Posts filed under ‘Radiohead’
Paranoid Radiohead is the Radiohead I love best. Especially when the band interprets societal convergence as mob rule, like they do in their latest song, “Burn the Witch”. Mob rule in the face of complacency. You get these wonderfully dark fairy-tale-turned nightmare sequences of witch-burning and people losing all sense: “Stay in the shadows / Cheer the gallows / This is a round-up / This is a low-flying panic attack / Sing the song of jukebox that goes / Burn the witch / Red crosses on wooden doors / If you float you burn / Loose talk around tables / Abandon all reason.” You can speculate as to what real-life events have summoned these metaphors, but I can think of many that are applicable — including Tea Party politics on this side of the Atlantic. This is Radiohead in warning mode, like the songs they were writing in Hail to the Thief (2003) and as early as Amnesiac (2001) with its threatening tone, grotesque as Grimm folktales, like “Knives Out”: “Look into my eyes / It’s the only way you’ll know I’m telling the truth / So knives out / Cook him up / Squash his head / Put him in the pot.” Even the instrumentation of “Burn the Witch” sounds mistrustful and suspicious, a long drone groans underneath frenetic and nervous strings, oscillating between slicing guitar and a lithe, creepy slithering underneath the driving pace. There’s a kind of warped beauty and disintegration inherent in “Burn the Witch”, not unlike “Like Spinning Plates”. There’s a darkness here that feels akin to the songs being written in 2011 by PJ Harvey (“This Glorious Land”), Bill Callahan’s “America!” and Radiohead’s LP “King of Limbs”, with its obvious war-time imagery. Frankly, “Burn the Witch” is a frightening indictment, full of second-sight and cultural doom. — David D. Robbins Jr.
Radiohead ripped it up on The Colbert Report on Monday night, and despite the band’s aversion to sit-down interviews there were a number of highlights beyond the music. Colbert suggested the night would be a “mind-blowing evening for music nerds”. He joked that “in the event any Radiohead-heads totally lose their shit” he’d have a hipster-paramedic standing by. Colbert also mocked America’s obsession with finding musical talent via television programs. A hilarious theme for the night was Colbert’s pretend-love of corporations in stark contrast to Radiohead’s stance. (See image above.) The band graciously played along. Although, during on funny moment, lead singer Thom Yorke said that Colbert’s corporate sponsor, Dr. Pepper, “tastes like that stuff you get at the dentist to swill your mouth out.” Well, okay, he’s right about that one. (Although, admittedly, I enjoy a little swill every now and then.) Colbert replied, “Well, Thom. He is a doctor.” The band also mentioned that it sold less records, but made more money by self-releasing “In Rainbows” as a digital download that customers could order for whatever price they saw fit. The video below, of “Morning Mr. Magpie”, will give you a taste of their performance. The band also played “Bloom”, “National Anthem”, “The Daily Mail”, “Codex”, and “Little By Little” — that you can watch at The Colbert Report’s official website. — David D. Robbins Jr.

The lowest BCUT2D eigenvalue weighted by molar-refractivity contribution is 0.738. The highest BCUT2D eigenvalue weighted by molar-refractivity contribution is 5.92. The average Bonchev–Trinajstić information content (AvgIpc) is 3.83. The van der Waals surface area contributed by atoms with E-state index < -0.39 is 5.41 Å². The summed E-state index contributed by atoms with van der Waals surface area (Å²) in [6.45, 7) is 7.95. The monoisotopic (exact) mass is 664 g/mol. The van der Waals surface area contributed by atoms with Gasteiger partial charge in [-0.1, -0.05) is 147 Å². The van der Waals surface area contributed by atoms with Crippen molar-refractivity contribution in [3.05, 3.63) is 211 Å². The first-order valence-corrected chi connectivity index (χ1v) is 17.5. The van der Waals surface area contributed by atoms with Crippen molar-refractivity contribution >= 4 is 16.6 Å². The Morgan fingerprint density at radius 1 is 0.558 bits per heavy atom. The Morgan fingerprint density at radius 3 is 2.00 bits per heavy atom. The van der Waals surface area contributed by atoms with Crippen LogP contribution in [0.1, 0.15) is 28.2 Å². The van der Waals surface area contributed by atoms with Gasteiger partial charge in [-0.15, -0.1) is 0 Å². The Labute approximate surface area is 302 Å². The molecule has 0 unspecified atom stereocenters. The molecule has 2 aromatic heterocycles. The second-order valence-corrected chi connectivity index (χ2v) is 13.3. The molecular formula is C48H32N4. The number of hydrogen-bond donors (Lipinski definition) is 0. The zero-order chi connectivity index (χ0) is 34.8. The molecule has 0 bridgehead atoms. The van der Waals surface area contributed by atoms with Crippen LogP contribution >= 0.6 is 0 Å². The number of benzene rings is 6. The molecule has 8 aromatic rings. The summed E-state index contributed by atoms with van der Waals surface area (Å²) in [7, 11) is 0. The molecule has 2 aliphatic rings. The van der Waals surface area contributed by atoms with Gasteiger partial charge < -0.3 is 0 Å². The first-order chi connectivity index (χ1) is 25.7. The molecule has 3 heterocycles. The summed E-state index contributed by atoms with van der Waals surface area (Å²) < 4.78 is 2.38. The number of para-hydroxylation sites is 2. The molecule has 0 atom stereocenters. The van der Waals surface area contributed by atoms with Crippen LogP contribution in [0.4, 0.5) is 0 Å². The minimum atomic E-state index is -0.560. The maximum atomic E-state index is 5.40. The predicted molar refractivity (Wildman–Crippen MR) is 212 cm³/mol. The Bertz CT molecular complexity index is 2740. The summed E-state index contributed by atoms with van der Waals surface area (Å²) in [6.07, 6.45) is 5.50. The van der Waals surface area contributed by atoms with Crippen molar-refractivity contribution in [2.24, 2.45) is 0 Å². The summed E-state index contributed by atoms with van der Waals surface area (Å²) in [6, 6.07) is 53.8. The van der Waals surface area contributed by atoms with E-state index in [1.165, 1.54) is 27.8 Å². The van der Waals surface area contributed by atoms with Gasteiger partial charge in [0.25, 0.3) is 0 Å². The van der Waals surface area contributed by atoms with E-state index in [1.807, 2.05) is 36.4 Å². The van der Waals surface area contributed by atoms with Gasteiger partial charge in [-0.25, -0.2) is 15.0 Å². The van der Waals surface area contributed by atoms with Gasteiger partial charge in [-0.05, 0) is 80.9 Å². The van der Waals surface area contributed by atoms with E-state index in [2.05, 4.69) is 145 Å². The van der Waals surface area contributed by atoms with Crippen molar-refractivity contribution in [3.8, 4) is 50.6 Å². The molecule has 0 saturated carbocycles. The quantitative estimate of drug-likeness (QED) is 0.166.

Radiohead: “Morning Mr. Magpie” (Live on The Colbert Report”)
Thanks to Radiohead’s website Dead Air Space there’s another widget for issue No. 3 in the band’s remix series, in the shops on August 1st (August 9th in the USA & Canada). The remixes are from Radiohead’s latest release “The King of Limbs”. This third series contains remixes from Four Tet, Lone and Pearson Sound. Vodpod videos no longer available.
Vodpod videos no longer available.
Here’s a new Radiohead track called Staircase, taken from their upcoming “From The Basement” session. Oh — and they have a guest drummer, Clive Deamer, helping out Phil Selway. — David D. Robbins Jr.
Radiohead frontman Thom Yorke loves to push music he likes. Whether it’s playing surprise DJ shows at the Low End Theory in Los Angeles with pal Flying Lotus, or just posting playlists at Radiohead’s ‘Dead Air Space’ website. Spreading the love is a good thing among musicians. I can respect that. So, here’s the latest Yorke playlist this week, which features a range of cuts, all ending with the ultimate fade out, Billie Holiday’s “Guilty”. Click on the links to go to a YouTube video with each song. 1. Burial “Stolen Dog”; 2. Carol Ann “Soft Machine”; BLO “Chant to Mother Earth”; 4. Brokenchord “Lowe”; 5. Massive Attack “Paradise Circus”; 6. Aloe Blacc “Are You Ready?”; 7. Mono/Poly “Vibrations (Alternate)”; 8. Jaques Greene “Another Girl”; 9. Billie Holiday “Guilty”. — David D. Robbins Jr.